Phillip Griffin graduated high school with honors in 2009, but despite his good grades and interest in math and science, finding a job proved difficult.
That's because Griffin, 22, has autism spectrum disorder, a developmental disorder marked by difficulties with social interaction and communication – making job interviews a nightmare.
"I got a little frustrated," he told ABCNews.com, adding that he's had part-time jobs that included working as a custodian for a local church near his home in Brookfield, Ill.
Although no two people with autism are exactly alike, many have trouble catching social cues, elaborating on answers to interview questions and making eye contact, said Peter Bell, executive vice president for programs and services at Autism Speaks.
"They're sometimes not well understood," said Bell, the father of a 20-year-old son who has autism. "If an interview candidate is not looking you in the eye, I might -- if I didn't know the person had autism – say, 'Wow. This person is aloof' or 'They aren't necessarily interested in the job.'"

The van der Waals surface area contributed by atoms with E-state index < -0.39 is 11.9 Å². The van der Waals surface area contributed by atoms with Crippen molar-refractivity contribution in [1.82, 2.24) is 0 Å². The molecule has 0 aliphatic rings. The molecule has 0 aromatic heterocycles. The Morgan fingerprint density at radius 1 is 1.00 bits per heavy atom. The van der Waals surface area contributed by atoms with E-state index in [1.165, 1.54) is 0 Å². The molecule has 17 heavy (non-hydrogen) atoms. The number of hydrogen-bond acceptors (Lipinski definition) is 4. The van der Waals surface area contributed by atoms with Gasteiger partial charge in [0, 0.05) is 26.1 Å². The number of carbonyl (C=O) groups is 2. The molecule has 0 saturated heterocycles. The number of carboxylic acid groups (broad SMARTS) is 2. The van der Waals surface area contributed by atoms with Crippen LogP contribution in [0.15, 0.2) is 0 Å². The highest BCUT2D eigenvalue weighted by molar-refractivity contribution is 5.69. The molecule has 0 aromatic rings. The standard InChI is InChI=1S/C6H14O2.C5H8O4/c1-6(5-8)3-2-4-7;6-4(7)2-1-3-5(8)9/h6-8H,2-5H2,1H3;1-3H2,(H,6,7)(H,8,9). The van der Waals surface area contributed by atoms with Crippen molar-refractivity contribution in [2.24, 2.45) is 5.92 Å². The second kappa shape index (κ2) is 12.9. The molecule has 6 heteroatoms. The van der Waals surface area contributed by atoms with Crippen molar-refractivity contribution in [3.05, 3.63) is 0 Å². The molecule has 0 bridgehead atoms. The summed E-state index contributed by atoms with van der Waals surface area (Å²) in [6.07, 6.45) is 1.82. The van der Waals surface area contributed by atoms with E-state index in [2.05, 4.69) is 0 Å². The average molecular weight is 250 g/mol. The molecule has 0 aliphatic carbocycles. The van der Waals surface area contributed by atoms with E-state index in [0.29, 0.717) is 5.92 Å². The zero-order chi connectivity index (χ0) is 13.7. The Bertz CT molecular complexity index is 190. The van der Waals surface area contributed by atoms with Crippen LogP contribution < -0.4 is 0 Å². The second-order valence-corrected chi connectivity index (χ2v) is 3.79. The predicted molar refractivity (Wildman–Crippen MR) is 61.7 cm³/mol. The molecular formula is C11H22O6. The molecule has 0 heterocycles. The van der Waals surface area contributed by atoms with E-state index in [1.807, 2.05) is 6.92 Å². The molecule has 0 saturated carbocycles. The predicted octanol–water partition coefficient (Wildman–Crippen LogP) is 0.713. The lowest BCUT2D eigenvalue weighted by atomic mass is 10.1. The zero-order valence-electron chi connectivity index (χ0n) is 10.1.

He said standard company interview practices focus on "soft skills," but the most important thing is the hard skill: Can the candidate actually do the job?
But Griffin proved that he could and last Thursday landed a job in information technology at AutonomyWorks, a technology company that employs only autistic people because it values their ability to spot patterns and their preference for repetitive tasks. He had to prove that he could build test websites during a two-week tryout.
And he "mastered" it, said managing director of AutonomyWorks Julie Calmes.
When asked what he enjoys about his new job, Griffin said, "Well, it involves computers. I love the step-by -step process. I like the office environment."
But AutonomyWorks isn't the only group seeking autistic employees to work in jobs in software testing, data entry and programming.
Since it's estimated that 1 percent of the world population is autistic, German software giant SAP announced this week that it aims to hire enough autistic people to make up 1 percent of its 65,000 work force.
"It really is a new step," Bell said. "As an autism dad, this makes me really excited and optimistic that corporate America is going to recognize the value of people with autism, and that more and more opportunities will become available."